Find a fitness personal trainer near Rochester, NH

100+ near you

Find a fitness personal trainer near Rochester, NH

100+ near you

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Top 10 Fitness Personal Trainers near Rochester, NH

4.9
from 8 reviews
4.9
(8)
GREAT VALUE
  • 4 hires on Thumbtack
"I thoroughly enjoyed working with Kendra as she helped me reach my fitness goals. She has a love for fitness and nutrition that is highly contagious and I found her style of personal training to be refreshing. She leads by example and is a true testament to the results a person can achieve by living a healthy lifestyle. I strongly recommend Kendra to anyone wanting to make and maintain fitness changes within their life."
$50
estimated cost
5.0
from 1 review
5.0
(1)
  • 4 years in business
  • 2 hires on Thumbtack
"We are a full service gym. We provide individual coaching, group fitness classes along with Nutritional Consulting. This is our passion, and it flows into every client/member we have! Your results are what matter to us!"
$50
estimated cost
5.0
from 5 reviews
5.0
(5)
GREAT VALUE
  • 2 years in business
  • 1 hire on Thumbtack
"Working with Kelly has made it possible for me to participate fully in my sport free of injury. I feel so much stronger and more youthful as a result of his great techniques that bring the body fully back into balance. I highly recommend him to anyone dealing with pain."
$75
estimated cost
5.0
from 20 reviews
5.0
(20)
IN HIGH DEMAND
  • 4 years in business
  • 19 hires on Thumbtack
"Susan is an amazing fitness trainer. She pushes you as hard as you want to go and then further. She is great for people new to training and people who have been working out a long time but have a specific goal. "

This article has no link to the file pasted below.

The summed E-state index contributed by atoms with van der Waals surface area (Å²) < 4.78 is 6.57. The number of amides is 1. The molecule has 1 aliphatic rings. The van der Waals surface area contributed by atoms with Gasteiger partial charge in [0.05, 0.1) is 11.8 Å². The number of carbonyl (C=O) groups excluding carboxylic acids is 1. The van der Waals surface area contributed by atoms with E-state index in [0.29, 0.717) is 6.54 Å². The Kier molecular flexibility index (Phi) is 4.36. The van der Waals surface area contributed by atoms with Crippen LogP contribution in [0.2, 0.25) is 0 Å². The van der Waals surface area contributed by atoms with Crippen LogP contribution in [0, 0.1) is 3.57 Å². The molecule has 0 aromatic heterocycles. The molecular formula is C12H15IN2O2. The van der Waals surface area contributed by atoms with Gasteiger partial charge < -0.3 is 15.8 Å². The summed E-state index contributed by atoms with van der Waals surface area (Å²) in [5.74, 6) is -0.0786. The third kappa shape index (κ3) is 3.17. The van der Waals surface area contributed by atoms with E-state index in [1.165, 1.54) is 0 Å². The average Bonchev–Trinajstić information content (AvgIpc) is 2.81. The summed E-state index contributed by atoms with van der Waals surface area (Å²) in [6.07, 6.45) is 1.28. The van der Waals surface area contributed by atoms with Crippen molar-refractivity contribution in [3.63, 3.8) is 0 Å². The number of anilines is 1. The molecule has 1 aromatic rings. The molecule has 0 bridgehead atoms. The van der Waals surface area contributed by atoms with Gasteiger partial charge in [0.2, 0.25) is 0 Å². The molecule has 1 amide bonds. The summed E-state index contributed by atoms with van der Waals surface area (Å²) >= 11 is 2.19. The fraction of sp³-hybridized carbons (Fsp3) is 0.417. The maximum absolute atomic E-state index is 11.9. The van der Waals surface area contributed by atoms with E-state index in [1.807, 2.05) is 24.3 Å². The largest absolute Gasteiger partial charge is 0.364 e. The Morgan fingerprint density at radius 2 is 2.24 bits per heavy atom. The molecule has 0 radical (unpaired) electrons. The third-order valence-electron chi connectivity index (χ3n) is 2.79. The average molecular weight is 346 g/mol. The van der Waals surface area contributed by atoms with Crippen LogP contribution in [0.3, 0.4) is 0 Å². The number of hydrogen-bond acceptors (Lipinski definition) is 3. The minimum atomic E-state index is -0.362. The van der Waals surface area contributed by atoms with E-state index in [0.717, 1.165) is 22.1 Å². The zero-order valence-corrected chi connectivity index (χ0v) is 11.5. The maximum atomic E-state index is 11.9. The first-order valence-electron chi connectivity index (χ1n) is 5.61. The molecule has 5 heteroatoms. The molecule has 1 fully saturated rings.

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5.0
from 9 reviews
5.0
(9)
IN HIGH DEMAND
  • 7 hires on Thumbtack
"Having lived abroad for a number of years I was nervous about finding a personal trainer to support me with getting back into a routine of health and wellbeing. That is until I found Diane. Diane is an amazing trainer who knows when to push you, but listens to how you are in order to know when not to push you. She strategies with you and creates exercises and diets that work with you and your schedule . She does this in order to get them maximum benefit of your time spent with her and in order to increase the longevity of your workout routine later on. She is a very caring individual who enjoys working with people as well as our four legged friends. I cannot recommend her enough. I have encouraged my family (all ages) to visit her and work with her. NH is lucky to have her right downtown. Thanks, Diane! "
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5.0
from 1 review
5.0
(1)
"Rachel is so encouraging during our workouts and every session is different so I don't get bored and stayed motivated. Thank you Rachel!"
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5.0
from 3 reviews
5.0
(3)
  • 3 hires on Thumbtack
"Mike was fantastic. Did multiple lessons with my teenage son and saw great results. His lessons helped bring my son to new levels in his play while keeping the experience both fun and exciting. Something which isn't an easy with a teen. Super professional too. Highly recommend."
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5.0
from 2 reviews
5.0
(2)
  • 12 years in business
  • 1 hire on Thumbtack
"I’ve been going to Ashley’s yoga classes at Maine Hatha Yoga for several years. She always presents herself professionally. Her teaching is clear and concise. She is detailed and gives cues when alignment needs adjusting. I highly recommend her yoga classes to anyone."